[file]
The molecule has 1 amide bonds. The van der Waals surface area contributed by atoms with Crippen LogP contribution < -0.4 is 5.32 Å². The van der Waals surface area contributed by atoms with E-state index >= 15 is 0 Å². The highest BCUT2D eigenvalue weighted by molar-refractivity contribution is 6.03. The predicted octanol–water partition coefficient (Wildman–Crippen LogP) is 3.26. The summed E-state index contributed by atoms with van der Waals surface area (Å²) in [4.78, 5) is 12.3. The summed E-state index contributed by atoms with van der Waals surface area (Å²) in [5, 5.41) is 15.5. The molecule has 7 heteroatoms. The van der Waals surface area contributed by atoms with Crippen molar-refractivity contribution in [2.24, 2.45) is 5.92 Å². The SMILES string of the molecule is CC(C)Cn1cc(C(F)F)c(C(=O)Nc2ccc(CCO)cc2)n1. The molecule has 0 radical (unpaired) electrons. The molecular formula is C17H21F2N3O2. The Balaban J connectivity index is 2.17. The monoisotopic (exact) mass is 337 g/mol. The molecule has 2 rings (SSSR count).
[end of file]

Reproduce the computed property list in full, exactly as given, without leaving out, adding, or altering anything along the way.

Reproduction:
The molecule has 1 amide bonds. The van der Waals surface area contributed by atoms with Crippen LogP contribution < -0.4 is 5.32 Å². The van der Waals surface area contributed by atoms with E-state index >= 15 is 0 Å². The highest BCUT2D eigenvalue weighted by molar-refractivity contribution is 6.03. The predicted octanol–water partition coefficient (Wildman–Crippen LogP) is 3.26. The summed E-state index contributed by atoms with van der Waals surface area (Å²) in [4.78, 5) is 12.3. The summed E-state index contributed by atoms with van der Waals surface area (Å²) in [5, 5.41) is 15.5. The molecule has 7 heteroatoms. The van der Waals surface area contributed by atoms with Crippen molar-refractivity contribution in [2.24, 2.45) is 5.92 Å². The SMILES string of the molecule is CC(C)Cn1cc(C(F)F)c(C(=O)Nc2ccc(CCO)cc2)n1. The molecule has 0 radical (unpaired) electrons. The molecular formula is C17H21F2N3O2. The Balaban J connectivity index is 2.17. The monoisotopic (exact) mass is 337 g/mol. The molecule has 2 rings (SSSR count).